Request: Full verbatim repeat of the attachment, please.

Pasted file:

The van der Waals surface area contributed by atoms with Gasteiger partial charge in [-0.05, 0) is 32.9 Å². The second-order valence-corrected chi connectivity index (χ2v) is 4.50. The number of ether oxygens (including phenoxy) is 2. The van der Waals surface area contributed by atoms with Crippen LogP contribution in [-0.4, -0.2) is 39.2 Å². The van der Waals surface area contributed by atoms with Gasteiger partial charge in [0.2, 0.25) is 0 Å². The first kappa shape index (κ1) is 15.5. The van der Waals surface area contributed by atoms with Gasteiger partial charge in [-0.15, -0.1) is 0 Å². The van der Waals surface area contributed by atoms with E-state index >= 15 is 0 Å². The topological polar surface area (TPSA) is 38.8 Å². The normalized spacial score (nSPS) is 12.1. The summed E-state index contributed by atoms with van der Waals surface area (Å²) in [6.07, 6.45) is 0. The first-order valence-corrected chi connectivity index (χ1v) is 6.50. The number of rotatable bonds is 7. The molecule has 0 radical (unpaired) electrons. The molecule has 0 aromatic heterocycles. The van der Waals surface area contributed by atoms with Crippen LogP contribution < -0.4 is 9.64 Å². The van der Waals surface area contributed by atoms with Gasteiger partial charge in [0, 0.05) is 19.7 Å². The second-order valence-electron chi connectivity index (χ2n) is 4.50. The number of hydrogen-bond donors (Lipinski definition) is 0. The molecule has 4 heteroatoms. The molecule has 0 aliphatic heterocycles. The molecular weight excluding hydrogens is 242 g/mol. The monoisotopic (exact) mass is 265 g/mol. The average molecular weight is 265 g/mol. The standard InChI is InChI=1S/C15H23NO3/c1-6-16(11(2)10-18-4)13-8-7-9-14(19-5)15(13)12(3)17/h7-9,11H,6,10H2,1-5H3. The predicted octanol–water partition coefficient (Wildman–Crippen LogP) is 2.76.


The van der Waals surface area contributed by atoms with Gasteiger partial charge in [-0.05, 0) is 32.9 Å². The second-order valence-corrected chi connectivity index (χ2v) is 4.50. The number of ether oxygens (including phenoxy) is 2. The van der Waals surface area contributed by atoms with Crippen LogP contribution in [-0.4, -0.2) is 39.2 Å². The van der Waals surface area contributed by atoms with Gasteiger partial charge in [0.2, 0.25) is 0 Å². The first kappa shape index (κ1) is 15.5. The van der Waals surface area contributed by atoms with Gasteiger partial charge in [-0.15, -0.1) is 0 Å². The van der Waals surface area contributed by atoms with E-state index >= 15 is 0 Å². The topological polar surface area (TPSA) is 38.8 Å². The normalized spacial score (nSPS) is 12.1. The summed E-state index contributed by atoms with van der Waals surface area (Å²) in [6.07, 6.45) is 0. The first-order valence-corrected chi connectivity index (χ1v) is 6.50. The number of rotatable bonds is 7. The molecule has 0 radical (unpaired) electrons. The molecule has 0 aromatic heterocycles. The van der Waals surface area contributed by atoms with Crippen LogP contribution < -0.4 is 9.64 Å². The van der Waals surface area contributed by atoms with Gasteiger partial charge in [0, 0.05) is 19.7 Å². The second-order valence-electron chi connectivity index (χ2n) is 4.50. The number of hydrogen-bond donors (Lipinski definition) is 0. The molecule has 4 heteroatoms. The molecule has 0 aliphatic heterocycles. The molecular weight excluding hydrogens is 242 g/mol. The monoisotopic (exact) mass is 265 g/mol. The average molecular weight is 265 g/mol. The standard InChI is InChI=1S/C15H23NO3/c1-6-16(11(2)10-18-4)13-8-7-9-14(19-5)15(13)12(3)17/h7-9,11H,6,10H2,1-5H3. The predicted octanol–water partition coefficient (Wildman–Crippen LogP) is 2.76.